Despite great researches into food science, evidence shows that there is an astronomical increase in the number of hungry people worldwide. According to the United Nations, the past years has seen global demand for food increasing steadily along with the world’s population, record harvests, improvements in incomes, and the diversification of diets.
Consequently, food prices continued to decline through 2000, but beginning in 2004, prices for most grains began to rise as food stocks depleted.
Food production in 2005 was negatively affected by extreme weather conditions in major food-producing countries leading to a fall in world cereal production by 2.1 percent; it was further exacerbated by the dramatic increase in oil prices which automatically increased fertilizer and other food production costs.
Having seen the handwriting on the wall, many governments took steps to insulate themselves from this alarming trend by either imposing export restrictions or resorting to purchasing grains at any price to maintain and stabilize domestic supplies and prices.
From independence, our governments have adopted very crafty, ingenious but very effective methods to ensure food prices remain within reach of every citizen. From Kwame Nkrumah, we had the Workers’ Brigade which included Farmers’ Brigade and other appendages which produced enough for domestic consumption. His overthrow ended that promising strategy.
The next government to tackle hunger in the land was the Supreme Military Council, SMC, led by Kutu Acheampong. No matter the tragic consequences leading to his overthrow, even his detractors will admit that when it comes to food production, that government stands tall as probably the first government to export grains to other African countries.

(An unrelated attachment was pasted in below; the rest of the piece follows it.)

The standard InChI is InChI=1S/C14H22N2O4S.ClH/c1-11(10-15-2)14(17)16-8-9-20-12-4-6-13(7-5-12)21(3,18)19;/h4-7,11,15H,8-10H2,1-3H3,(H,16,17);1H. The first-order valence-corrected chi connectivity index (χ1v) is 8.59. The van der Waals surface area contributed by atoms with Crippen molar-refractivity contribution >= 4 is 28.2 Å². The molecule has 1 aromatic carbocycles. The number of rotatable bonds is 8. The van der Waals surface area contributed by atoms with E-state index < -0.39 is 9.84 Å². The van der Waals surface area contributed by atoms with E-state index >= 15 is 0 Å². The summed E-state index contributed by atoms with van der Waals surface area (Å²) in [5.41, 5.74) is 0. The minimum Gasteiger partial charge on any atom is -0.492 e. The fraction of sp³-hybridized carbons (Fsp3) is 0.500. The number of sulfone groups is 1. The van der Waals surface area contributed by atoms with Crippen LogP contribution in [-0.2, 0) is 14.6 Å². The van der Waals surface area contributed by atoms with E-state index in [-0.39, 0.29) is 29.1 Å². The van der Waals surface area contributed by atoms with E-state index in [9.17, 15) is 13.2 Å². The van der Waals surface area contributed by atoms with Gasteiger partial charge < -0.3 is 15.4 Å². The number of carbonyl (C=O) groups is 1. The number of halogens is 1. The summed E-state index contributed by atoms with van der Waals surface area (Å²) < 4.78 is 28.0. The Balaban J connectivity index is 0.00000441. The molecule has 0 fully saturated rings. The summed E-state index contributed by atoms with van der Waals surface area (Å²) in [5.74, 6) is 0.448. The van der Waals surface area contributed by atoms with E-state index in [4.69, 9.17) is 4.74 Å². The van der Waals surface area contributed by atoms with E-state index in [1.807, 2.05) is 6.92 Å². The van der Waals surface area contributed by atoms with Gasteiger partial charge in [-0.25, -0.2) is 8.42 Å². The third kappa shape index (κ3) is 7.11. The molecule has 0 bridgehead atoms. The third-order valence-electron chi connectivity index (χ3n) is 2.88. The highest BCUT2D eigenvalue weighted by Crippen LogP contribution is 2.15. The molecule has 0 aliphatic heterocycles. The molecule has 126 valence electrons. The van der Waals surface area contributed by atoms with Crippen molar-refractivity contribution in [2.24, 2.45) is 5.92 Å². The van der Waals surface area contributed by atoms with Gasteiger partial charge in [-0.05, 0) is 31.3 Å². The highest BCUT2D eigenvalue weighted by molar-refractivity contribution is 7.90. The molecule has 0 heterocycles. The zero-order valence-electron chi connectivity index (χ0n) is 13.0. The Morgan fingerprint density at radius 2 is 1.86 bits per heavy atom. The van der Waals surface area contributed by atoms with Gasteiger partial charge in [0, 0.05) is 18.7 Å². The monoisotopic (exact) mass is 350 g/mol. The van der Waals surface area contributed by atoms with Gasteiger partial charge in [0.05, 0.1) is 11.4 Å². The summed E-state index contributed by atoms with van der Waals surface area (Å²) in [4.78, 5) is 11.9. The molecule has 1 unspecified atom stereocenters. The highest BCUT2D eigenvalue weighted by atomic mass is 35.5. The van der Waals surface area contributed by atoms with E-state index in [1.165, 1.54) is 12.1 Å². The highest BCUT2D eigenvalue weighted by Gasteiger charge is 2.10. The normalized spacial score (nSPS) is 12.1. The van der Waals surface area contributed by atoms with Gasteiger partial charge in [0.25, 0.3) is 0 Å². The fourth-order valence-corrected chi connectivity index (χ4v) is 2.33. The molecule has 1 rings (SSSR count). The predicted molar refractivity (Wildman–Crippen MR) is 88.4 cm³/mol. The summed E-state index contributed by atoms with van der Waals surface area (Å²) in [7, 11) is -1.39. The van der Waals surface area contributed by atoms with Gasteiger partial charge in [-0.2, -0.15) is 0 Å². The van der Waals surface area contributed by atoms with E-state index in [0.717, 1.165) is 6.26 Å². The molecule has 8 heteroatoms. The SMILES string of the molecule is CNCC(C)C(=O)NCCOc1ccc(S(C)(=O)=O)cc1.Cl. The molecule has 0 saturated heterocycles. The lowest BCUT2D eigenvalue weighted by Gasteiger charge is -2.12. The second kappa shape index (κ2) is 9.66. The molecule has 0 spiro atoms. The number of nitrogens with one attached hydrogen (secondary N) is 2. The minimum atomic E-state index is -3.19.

Successive governments have done their bit or perhaps doing their best to improve food availability in Ghana. Many agricultural programmes have either been introduced and tax breaks given to commercial farmers to increase food production.
We now have ‘Planting for Food and Jobs’ which government believes is the panacea to joblessness while serving as the face of agro-processing under which factories set up under the One District, One Factory project will process the produce for consumption and storage, thereby ending the cyclical shortages that negatively affect food availability.
Bearing this in mind, government has re-doubled its efforts to ensure that Ghanaians are not included in the about 821 million people considered as undernourished in 2017. This statistics means one in nine people worldwide do not get enough food to eat, leading to malnutrition, which is a major health risk worldwide — greater than AIDS, malaria and tuberculosis combined.
According to the United Nations, the first Millennium Development Goal is targeted at cutting by half the proportion of the hungry by 2015, a policy government has adopted to ensure that citizens do not go to bed on empty stomachs.
Much as Goldstreet Business extols the efforts of our governments – both past and present, we want to suggest that more needs to be done for a dramatic rise in food production and preservation.
The fact that our leaders have not been able to inspire us to “dirty our hands” to increase production is a sign that we have failed as a nation. Farming is still being perceived as a job for the tired old men and women in the village, stuck to their old ways of tilling the lands with machete and hoe to feed the about 30 million Ghanaians. This is an indictment on all citizens, especially the youth who are not attracted to farming. Instead of growing what we eat, we now prefer importing basic food items that can easily be cultivated here.
Government’s lack of luster for agriculture has brought home the fact that action in the sector is what we need, not exhortations and homilies. It is that form of support that will bring serious citizens back to the land and stem the tide of emerging hunger.